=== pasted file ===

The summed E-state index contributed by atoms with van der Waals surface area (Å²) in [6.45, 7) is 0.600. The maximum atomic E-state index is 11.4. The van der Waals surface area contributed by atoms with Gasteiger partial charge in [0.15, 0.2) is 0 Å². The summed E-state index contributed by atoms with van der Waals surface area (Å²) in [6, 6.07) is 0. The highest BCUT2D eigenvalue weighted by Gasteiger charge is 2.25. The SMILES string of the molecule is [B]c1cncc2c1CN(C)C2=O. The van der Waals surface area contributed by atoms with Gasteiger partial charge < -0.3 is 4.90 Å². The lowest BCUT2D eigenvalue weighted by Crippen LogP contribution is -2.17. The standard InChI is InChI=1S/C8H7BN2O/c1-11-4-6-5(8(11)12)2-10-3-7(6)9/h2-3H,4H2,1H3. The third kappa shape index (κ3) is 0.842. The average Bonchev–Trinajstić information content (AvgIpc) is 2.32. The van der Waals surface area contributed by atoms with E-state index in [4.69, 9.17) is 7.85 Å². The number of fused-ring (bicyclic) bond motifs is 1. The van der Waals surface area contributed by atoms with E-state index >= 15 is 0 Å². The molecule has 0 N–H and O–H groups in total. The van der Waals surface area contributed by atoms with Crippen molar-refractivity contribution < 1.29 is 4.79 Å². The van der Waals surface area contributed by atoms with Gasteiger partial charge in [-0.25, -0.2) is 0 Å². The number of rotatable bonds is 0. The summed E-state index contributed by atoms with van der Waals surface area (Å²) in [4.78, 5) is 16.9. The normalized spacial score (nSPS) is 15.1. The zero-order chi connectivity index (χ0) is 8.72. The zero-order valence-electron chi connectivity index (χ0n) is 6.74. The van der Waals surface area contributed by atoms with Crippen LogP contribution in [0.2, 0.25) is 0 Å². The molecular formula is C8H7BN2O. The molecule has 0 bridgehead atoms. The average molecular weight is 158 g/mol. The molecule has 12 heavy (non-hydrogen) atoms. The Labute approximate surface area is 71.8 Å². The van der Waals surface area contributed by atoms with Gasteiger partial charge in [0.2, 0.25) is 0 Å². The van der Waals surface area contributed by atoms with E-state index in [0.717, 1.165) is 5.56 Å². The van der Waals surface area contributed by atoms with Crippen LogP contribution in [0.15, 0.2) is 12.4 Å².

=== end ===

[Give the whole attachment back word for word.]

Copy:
The summed E-state index contributed by atoms with van der Waals surface area (Å²) in [6.45, 7) is 0.600. The maximum atomic E-state index is 11.4. The van der Waals surface area contributed by atoms with Gasteiger partial charge in [0.15, 0.2) is 0 Å². The summed E-state index contributed by atoms with van der Waals surface area (Å²) in [6, 6.07) is 0. The highest BCUT2D eigenvalue weighted by Gasteiger charge is 2.25. The SMILES string of the molecule is [B]c1cncc2c1CN(C)C2=O. The van der Waals surface area contributed by atoms with Gasteiger partial charge < -0.3 is 4.90 Å². The lowest BCUT2D eigenvalue weighted by Crippen LogP contribution is -2.17. The standard InChI is InChI=1S/C8H7BN2O/c1-11-4-6-5(8(11)12)2-10-3-7(6)9/h2-3H,4H2,1H3. The third kappa shape index (κ3) is 0.842. The average Bonchev–Trinajstić information content (AvgIpc) is 2.32. The van der Waals surface area contributed by atoms with E-state index in [4.69, 9.17) is 7.85 Å². The number of fused-ring (bicyclic) bond motifs is 1. The van der Waals surface area contributed by atoms with E-state index >= 15 is 0 Å². The molecule has 0 N–H and O–H groups in total. The van der Waals surface area contributed by atoms with Crippen molar-refractivity contribution < 1.29 is 4.79 Å². The van der Waals surface area contributed by atoms with Gasteiger partial charge in [-0.25, -0.2) is 0 Å². The number of rotatable bonds is 0. The summed E-state index contributed by atoms with van der Waals surface area (Å²) in [4.78, 5) is 16.9. The normalized spacial score (nSPS) is 15.1. The zero-order chi connectivity index (χ0) is 8.72. The zero-order valence-electron chi connectivity index (χ0n) is 6.74. The van der Waals surface area contributed by atoms with Crippen LogP contribution in [0.2, 0.25) is 0 Å². The molecular formula is C8H7BN2O. The molecule has 0 bridgehead atoms. The average molecular weight is 158 g/mol. The molecule has 12 heavy (non-hydrogen) atoms. The Labute approximate surface area is 71.8 Å². The van der Waals surface area contributed by atoms with Gasteiger partial charge in [0.2, 0.25) is 0 Å². The van der Waals surface area contributed by atoms with E-state index in [0.717, 1.165) is 5.56 Å². The van der Waals surface area contributed by atoms with Crippen LogP contribution in [0.15, 0.2) is 12.4 Å².